Oakland: 30.4 WAR Total

Tampa: 2.0 WAR Total

KC: 5.2 WAR Total


Oakland A’s received: OF – Jermaine Dye

Colorado Rockies received: P – Todd Belitz, OF – Mario Encarnacion, 2B – Jose Ortiz

Kansas City Royals received: SS – Neifi Perez

The main piece in this three way deal was Jermaine Dye. Dye went on to play in parts of four seasons for Oakland. He only played two full seasons as an Athletic posting similar numbers in 2002 (.252, 24 HR, 86 RBI) and 2004 (.265, 23 HR, 80 RBI).

In Colorado Neifi Perez had been a capable performer, actually winning a Gold Glove the year before coming to Kansas City. As a Royal though, Perez played two pretty awful years of shortstop. When all was said and done he played well below replacement level, -1.9 WAR as a Royal.

Oakland: 2.5 WAR Total

Colorado: -0.1 WAR Total

KC: -1.9 WAR Total


Oakland A’s received: P – Octavio Dotel

Houston Astros received: OF – Carlos Beltran

Kansas City Royals received: C – John Buck, 3B – Mark Teahen, P – Mike Wood

Carlos Beltran was the 1999 Rookie of the Year and an All-star as a Royal. Even though he only played half a season with the Astros, he helped Houston push the NLCS to seven games against the Cardinals. Beltran hit 23 HR, 53 RBI, and 28 SB, in 90 games. During the 2004 playoffs Beltran went off for 8 HR, 14 RBI, 6 SB, while hitting .435

The Royals received solid return in reliable players like Mark Teahen and John Buck. Despite producing eye-popping numbers like Beltran, Teahen (five years) and Buck (six years) supplied steady play from two pivotal positions.

Oakland: 1.4 WAR Total

Houston: 3.5 WAR Total

KC: 4.2 WAR Total


New York Mets received: 3B/OF – Jose Bautista

Kansas City Royals received: 1B – Justin Huber

Jose Bautista never got an at-bat with the Mets. After being traded to the Mets he was shipped to the Pirates and ultimately to the Blue Jays. Most would have considered this trade as two ‘no-names’ until Bautista went off in 2010 for 54 bombs and 124 RBIs, good enough for his first All-star appearance and Silver Slugger.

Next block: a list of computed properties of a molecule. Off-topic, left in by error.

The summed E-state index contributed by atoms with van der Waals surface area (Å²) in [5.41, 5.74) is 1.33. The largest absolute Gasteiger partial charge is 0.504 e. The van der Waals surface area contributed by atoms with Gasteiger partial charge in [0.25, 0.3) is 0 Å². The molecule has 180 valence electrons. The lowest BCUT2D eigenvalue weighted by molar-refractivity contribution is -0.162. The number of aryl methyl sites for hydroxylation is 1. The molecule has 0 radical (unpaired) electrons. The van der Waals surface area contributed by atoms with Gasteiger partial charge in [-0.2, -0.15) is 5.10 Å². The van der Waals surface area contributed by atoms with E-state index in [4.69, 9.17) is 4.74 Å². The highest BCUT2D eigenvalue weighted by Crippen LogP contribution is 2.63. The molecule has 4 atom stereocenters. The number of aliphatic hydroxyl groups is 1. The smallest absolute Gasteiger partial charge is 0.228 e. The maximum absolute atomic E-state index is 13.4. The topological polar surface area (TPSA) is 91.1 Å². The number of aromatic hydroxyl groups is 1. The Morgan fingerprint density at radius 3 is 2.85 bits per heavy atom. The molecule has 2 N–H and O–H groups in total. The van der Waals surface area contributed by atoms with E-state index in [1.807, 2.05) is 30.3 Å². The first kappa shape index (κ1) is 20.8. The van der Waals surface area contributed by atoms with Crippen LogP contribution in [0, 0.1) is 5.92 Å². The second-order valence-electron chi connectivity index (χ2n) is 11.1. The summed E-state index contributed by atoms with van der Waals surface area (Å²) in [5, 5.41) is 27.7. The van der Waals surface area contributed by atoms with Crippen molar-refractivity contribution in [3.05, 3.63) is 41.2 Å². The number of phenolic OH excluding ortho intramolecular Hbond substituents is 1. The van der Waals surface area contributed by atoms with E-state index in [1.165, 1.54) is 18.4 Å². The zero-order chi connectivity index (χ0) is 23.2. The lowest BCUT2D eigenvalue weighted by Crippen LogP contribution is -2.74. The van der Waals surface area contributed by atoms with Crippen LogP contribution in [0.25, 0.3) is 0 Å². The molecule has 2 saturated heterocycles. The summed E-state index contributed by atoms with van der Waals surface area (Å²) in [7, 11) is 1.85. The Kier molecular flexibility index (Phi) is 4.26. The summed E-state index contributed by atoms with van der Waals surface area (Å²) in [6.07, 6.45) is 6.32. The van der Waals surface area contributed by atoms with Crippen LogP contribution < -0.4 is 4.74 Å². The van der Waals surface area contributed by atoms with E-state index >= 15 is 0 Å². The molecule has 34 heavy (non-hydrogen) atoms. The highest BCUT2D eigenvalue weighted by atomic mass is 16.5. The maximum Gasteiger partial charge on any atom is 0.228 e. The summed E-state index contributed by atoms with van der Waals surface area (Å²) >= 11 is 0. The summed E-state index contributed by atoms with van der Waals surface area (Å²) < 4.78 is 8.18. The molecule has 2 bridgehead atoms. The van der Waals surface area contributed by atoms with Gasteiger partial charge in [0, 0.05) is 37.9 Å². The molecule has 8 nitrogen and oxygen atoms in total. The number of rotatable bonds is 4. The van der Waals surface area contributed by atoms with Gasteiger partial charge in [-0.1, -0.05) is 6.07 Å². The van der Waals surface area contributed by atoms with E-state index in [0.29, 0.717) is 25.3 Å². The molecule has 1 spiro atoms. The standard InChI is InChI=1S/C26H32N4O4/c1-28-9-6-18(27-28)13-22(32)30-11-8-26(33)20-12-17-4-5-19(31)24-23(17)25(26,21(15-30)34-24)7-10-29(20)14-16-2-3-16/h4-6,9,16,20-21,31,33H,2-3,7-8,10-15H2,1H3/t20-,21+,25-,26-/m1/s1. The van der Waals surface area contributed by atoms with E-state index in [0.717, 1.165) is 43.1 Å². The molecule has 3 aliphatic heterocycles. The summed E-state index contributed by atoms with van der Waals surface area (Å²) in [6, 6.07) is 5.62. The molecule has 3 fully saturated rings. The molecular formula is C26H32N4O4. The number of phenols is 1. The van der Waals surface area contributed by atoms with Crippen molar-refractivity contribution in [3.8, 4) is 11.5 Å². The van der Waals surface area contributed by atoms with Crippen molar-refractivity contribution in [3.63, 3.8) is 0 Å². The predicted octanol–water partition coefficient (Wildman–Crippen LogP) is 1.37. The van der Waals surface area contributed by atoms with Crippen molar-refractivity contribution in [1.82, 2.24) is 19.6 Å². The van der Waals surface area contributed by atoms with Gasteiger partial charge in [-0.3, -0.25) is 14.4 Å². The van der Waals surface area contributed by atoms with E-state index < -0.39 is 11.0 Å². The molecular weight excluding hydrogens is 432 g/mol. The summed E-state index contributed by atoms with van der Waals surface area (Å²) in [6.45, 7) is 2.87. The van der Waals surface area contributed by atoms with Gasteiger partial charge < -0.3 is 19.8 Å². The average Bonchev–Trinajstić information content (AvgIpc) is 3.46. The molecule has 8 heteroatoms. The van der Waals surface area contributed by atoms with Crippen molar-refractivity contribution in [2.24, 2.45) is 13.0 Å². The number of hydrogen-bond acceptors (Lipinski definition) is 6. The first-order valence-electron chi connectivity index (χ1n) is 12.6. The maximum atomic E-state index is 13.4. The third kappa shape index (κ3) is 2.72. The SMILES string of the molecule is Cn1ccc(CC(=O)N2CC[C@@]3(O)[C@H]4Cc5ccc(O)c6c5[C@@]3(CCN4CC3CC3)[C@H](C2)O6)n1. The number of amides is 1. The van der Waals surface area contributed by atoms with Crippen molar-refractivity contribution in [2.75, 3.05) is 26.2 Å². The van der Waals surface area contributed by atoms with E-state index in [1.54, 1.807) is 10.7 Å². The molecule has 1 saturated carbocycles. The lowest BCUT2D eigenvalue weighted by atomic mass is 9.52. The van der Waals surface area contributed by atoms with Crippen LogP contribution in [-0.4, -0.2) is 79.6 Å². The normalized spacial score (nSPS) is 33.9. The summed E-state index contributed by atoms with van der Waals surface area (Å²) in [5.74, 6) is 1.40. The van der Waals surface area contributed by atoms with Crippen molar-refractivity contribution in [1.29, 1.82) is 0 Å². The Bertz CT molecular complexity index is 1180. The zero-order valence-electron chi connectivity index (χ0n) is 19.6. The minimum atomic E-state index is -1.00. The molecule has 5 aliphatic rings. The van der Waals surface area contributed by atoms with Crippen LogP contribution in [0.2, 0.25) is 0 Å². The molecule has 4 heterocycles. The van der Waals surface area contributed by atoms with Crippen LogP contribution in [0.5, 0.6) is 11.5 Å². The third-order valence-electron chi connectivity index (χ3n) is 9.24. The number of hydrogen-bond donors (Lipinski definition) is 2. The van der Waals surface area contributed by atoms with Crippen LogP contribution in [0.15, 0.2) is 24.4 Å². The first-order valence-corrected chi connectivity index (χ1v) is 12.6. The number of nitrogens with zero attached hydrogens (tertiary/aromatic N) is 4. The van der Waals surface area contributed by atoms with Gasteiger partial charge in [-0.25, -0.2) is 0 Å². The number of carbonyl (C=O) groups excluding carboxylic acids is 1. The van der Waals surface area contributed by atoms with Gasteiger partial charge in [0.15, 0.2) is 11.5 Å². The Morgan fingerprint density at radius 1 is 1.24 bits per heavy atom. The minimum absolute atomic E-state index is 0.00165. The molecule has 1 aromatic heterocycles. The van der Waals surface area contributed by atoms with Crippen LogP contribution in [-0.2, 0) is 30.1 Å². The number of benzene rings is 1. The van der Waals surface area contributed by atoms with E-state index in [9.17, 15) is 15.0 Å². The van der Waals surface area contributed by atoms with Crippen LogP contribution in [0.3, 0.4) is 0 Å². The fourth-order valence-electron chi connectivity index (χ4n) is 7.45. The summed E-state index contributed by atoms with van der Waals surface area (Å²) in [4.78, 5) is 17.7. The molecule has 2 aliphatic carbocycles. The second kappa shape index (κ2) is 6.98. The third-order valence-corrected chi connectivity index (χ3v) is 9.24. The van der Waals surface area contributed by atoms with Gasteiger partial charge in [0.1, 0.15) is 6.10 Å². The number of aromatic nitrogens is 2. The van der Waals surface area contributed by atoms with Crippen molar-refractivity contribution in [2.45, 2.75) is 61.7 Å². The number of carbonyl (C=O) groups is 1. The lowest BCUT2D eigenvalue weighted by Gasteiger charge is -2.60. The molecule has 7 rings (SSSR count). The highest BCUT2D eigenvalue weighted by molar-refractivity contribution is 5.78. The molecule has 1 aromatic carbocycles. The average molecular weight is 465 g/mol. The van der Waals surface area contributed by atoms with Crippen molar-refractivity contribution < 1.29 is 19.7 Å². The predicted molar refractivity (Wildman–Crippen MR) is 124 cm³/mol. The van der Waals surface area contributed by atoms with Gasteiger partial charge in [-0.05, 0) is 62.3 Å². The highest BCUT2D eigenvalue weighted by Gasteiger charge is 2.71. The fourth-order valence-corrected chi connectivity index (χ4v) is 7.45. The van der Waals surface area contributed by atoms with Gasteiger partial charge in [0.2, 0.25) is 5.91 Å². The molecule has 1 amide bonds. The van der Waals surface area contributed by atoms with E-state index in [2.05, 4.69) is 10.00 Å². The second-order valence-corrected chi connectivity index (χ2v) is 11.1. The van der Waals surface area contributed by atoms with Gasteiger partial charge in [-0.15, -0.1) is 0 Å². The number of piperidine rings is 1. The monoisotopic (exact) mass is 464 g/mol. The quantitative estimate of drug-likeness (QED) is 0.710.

Justin Huber hit .204 in only 98 at-bats in Kansas City.

The Dayton Moore Era


Tampa Bay Rays received: P – JP Howell

Kansas City Royals received: OF – Joey Gathright

J.P. Howell was a first round draft pick of the Royals in 2004. He started every game he appeared in with the Royals and his first two seasons in Tampa. It wasn’t until the Rays converted the starter into a reliever that Howell posted ERAs of 2.22 and 2.84 in 2008-09 respectively.

Gathright played three seasons for the Royals. He hit .273, with 40 SB, but never many produced runs. He scored 103 runs while driving in 69.


Arizona Diamondbacks received: P – Billy Buckner

Kansas City Royals received: IF – Alberto Callaspo

Alberto Callaspo provided the Royals with a versatile infielder and consistent bat in the line-up. Callaspo logged three seasons with Kansas City, hitting .293, 68 2B, 13 3B, 19 HR, and 132 RBI. He saw time at second base, third base, shortstop, left field, and designated hitter as a Royal.

Billy Buckner was a second round pick by the Royals in the 2004 MLB Draft. In his three seasons with Arizona, Buckner has started 16 games, posting a 6.56 ERA.


Florida Marlins received: P – Leo Nunez

Kansas City Royals received: 1B – Mike Jacobs

Dayton Moore was desperately searching for some left-handed pop to complement Billy Butler. He decided on Mike Jacobs. Jacobs disappointed in his only Royals season, hitting .228, with 19 HR and 61 RBI.

To get Jacobs, the Marlins received their closer of the future, Leo Nunez. In his two seasons with Florida, Nunez has racked up 56 saves, with a 3.77 ERA.


Boston Red Sox received: P – Ramon Ramirez

Kansas City Royals received: OF – Coco Crisp

A month later, Moore tried a similar deal with the Red Sox, another reliever for a stop-gap veteran. Coco Crisp hit only .228 in 180 at-bats before suffering a season-ending injury. This also ended his Royals tenure.

Moore gave up Ramon Ramirez, a live armed reliever. Ramirez threw 112 innings in his two seasons with Boston, posting a 3.46 ERA. At the 2010 trade deadline, Boston dealt Ramirez to San Francisco. Ramirez appeared in all three playoff series leading to the Giants World Series Championship.

3 thoughts on “A Historical Look At Royals Trades

  1. Before the 1970 season, KC aquired Amos Otis and Bob Johnson from NY Mets for Joe Foy. Otis was an All-Star, gold glover, power and speed threat for much of the Royals glory years. That is by far the best trade ever made by the team.

  2. Ahhh, Cookie Rojas!!! A while ago I blogged about 5 Cardinals I wish had played in St. Louis longer. If the list were expanded to 10, Rojas would have made the list. Part of the blockbuster trade with the Phillies (Flood for Richie Allen). We loved the thought of Rojas taking over for Javier, or maybe even Maxvill. Didn’t hit worth a lick in St. Louis, but wasn’t really given much of a chance. What could have been !

  3. what about Tallis era
    Whitaker and Gelnar for Piniella

    Zachary for Abernathy

    Johnson, Hernandez and Campanis for Patek, Dal Canton and May

    early 90s Robinson era

    trade for Jeff King and Jay Bell

    Porter and Colborn for Quirk, McClure